Empire Magazine’s list of The 100 Greatest Movie Characters named pirate Jack Sparrow (Johnny Depp) as #8—just behind The Dude (Jeff Bridges in The Big Lebowski) and Indiana Jones (Harrison Ford). To date, the Pirates franchise of four films has a box office gross of  just over $3.7 billion. And as the word billion resonates in your head, you may be surprised to learn that the seeds of that franchise came from college students in Corvallis, Oregon. 

“Basically I was at Oregon State and I was hanging out with a friend and we were like, ‘Let’s write a movie.’ He’d never written a screenplay, but he liked that I was writing. I was like, ‘let’s do that–what’s a movie that hasn’t been done in a while?’ And we were thinking and thinking and suddenly we both said, ‘pirates.’ That hadn’t been done since Errol Flynn. And I end up writing this thing called Quest of the Caribbean, because I couldn’t use the actual Pirates of the Caribbean. But it had all the scenes from the [Disney] rides. The tongue in cheek Raiders of the Lost Ark version of pirates. And we sent that around town—got a lot of meetings, a lot of people interested, but it never ended up getting bought. And then years later I sold Collateral—this was in the period before it got made—and I submitted it again to Disney and  said, ‘Come on, you gotta do this.” And they said, “no, no, no—we’re actually working on our own now.” And so they had hired an in-house writer and he was doing a draft, but they wanted me to work on 20,000 Leagues Under the Sea. So I was working on that and they were like, ‘We not happy with this draft [of Pirates] would you like a go of it?’ And I was like, ‘Well, I’ve been asking for 10 fucking years, yes please!’ So I went in—pitched and got the job. I did two drafts basically. The draft that got it going and got a draft to [Jerry] Bruckheimer and Johnny [Depp], and then [screenwriters] Ted Elliott and Terry Rossio came on.”
Screenwriter Stuart Beattie (Story credit on Pirates of the Caribbean, Curse of the Black Pearl, and character credit on the other Pirate films)
The Dialogue Interview: Learning from the Masters interview with Mike De Luca

Screenwriting from Oregon

Related post: Movie Cloning (Pirates) Ted Elliott talks about the movie The Prisoner of Zenda  (1937) as an inspiration.

Scott W. Smith

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“You don’t know what the story is 30 pages in, you don’t know who the main character is going to be, scenes that go on too long and don’t get buttoned, the scene ends but it drags on for three lines more—or starts three lines earlier [than it should], lack of momentum, lack of pace, tone that’s all over the place—saw a lot of that kind of stuff.”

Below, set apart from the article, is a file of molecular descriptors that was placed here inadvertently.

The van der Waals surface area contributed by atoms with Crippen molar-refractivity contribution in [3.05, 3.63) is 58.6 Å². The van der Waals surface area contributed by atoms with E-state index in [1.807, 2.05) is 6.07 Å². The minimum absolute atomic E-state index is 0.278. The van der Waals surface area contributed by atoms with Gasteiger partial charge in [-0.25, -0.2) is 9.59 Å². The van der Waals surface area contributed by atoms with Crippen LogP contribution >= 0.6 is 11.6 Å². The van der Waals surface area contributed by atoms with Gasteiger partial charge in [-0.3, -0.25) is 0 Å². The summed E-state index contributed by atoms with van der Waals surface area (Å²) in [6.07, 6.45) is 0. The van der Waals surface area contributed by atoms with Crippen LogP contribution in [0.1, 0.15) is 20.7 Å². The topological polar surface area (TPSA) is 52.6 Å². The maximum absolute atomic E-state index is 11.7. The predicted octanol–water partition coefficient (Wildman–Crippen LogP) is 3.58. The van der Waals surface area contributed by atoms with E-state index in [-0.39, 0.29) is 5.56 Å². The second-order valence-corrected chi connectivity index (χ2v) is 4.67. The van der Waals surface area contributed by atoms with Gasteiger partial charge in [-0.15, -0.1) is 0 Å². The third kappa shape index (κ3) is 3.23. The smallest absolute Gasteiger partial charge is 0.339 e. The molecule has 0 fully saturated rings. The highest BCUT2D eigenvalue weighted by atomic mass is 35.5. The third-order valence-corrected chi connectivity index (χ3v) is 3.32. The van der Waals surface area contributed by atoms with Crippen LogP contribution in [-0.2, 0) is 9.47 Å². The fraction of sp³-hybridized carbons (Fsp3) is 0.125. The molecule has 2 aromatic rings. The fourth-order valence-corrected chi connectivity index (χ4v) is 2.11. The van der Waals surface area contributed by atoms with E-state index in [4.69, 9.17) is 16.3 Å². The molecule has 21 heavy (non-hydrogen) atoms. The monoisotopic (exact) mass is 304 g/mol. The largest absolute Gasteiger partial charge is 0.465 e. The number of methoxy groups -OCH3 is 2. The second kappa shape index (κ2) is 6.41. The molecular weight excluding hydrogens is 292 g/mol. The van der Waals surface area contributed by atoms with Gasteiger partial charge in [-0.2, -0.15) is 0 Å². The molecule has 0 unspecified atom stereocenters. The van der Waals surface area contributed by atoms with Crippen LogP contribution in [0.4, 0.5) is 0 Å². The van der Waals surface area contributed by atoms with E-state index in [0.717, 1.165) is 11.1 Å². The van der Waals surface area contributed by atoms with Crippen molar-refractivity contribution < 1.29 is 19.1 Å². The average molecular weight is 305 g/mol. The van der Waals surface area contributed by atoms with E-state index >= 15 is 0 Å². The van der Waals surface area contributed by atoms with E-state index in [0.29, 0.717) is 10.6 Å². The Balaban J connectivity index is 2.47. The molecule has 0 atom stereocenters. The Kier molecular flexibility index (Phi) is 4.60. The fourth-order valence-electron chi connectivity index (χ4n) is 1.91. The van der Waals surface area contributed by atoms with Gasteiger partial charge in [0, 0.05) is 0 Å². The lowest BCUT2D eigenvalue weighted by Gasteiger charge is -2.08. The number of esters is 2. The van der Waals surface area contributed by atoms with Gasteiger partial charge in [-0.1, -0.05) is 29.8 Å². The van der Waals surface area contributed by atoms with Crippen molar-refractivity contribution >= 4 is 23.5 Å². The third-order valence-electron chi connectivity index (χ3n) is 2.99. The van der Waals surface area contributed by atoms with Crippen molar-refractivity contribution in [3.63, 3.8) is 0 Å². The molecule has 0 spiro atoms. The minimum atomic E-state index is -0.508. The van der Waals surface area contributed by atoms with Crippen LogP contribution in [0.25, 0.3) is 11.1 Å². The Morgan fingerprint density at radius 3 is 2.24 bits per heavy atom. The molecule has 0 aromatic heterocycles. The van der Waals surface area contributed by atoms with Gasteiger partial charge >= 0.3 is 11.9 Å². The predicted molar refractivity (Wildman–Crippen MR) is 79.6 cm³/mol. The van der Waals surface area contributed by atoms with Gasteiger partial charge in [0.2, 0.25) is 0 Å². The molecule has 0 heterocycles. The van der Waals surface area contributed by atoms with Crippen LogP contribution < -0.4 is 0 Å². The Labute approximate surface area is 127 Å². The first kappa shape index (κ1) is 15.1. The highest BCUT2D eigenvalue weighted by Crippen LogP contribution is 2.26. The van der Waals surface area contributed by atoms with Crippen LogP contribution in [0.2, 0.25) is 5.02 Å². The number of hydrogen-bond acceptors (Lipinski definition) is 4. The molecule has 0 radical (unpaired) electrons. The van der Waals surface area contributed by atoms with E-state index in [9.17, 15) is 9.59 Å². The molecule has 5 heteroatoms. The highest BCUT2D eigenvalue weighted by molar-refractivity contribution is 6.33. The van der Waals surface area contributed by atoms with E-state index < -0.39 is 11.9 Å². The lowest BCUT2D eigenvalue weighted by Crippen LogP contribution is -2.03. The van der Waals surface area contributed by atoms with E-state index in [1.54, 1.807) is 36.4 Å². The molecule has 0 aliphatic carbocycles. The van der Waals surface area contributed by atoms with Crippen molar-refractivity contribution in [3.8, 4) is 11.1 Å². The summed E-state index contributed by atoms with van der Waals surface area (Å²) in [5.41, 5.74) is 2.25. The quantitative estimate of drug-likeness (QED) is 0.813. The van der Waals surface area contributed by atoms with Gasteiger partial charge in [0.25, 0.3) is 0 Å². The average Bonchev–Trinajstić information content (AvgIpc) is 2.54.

Stuart Beattie
(On common problems he saw reading screenplays when he was a script reader)

“I have like five basic rules that I try to follow:
1. No book-ends. Meaning like an old man is sitting down by a fire saying, ‘Let me tell you a story,’ and then coming back to a guy at the end. Really bugs me. I think you can always take them out and it means nothing. 
2. Rule number two is no book-ends—for emphasis.
3. You don’t kill the dog. If there’s a dog in the film you don’t kill it. 
4. Four is saving the kiss until the end. That last moment. 
5. Feel free to disagree with the above four. Because at the end of the day there are really no rules. It’s just what you feel is a good story. And take all the experiences of all the films you’ve seen, and all of your life experiences and put that in as objectively as you can. 

Pulp Fiction broke tons of rules, I love that. Just in terms of structure, and character, and time, and all that stuff. I thought The Usual Suspects broke rules. You think Keaton is going to be the main character and it’s not. Breaking rules—I’ve often thought it’d be great to write a serial killer film, a cop chasing a serial killer you’ve seen a thousand times, and have the serial killer killing the cop half way through—and who are you left with? I’m left with a serial killer the rest of the film? Well, that’ll be interesting, wouldn’t it? And seeing how that comes about. That’s breaking a mold.  The most exciting, innovative storytelling kind of stuff. Trying to be on that cutting edge. Not just for the sake of being on that cutting edge, but because it’s interesting. It’s different, You haven’t seen it before. I think audiences are craving originality. I know I am in films. Just something different that I haven’t seen before. That’s at least worth the price of admission.”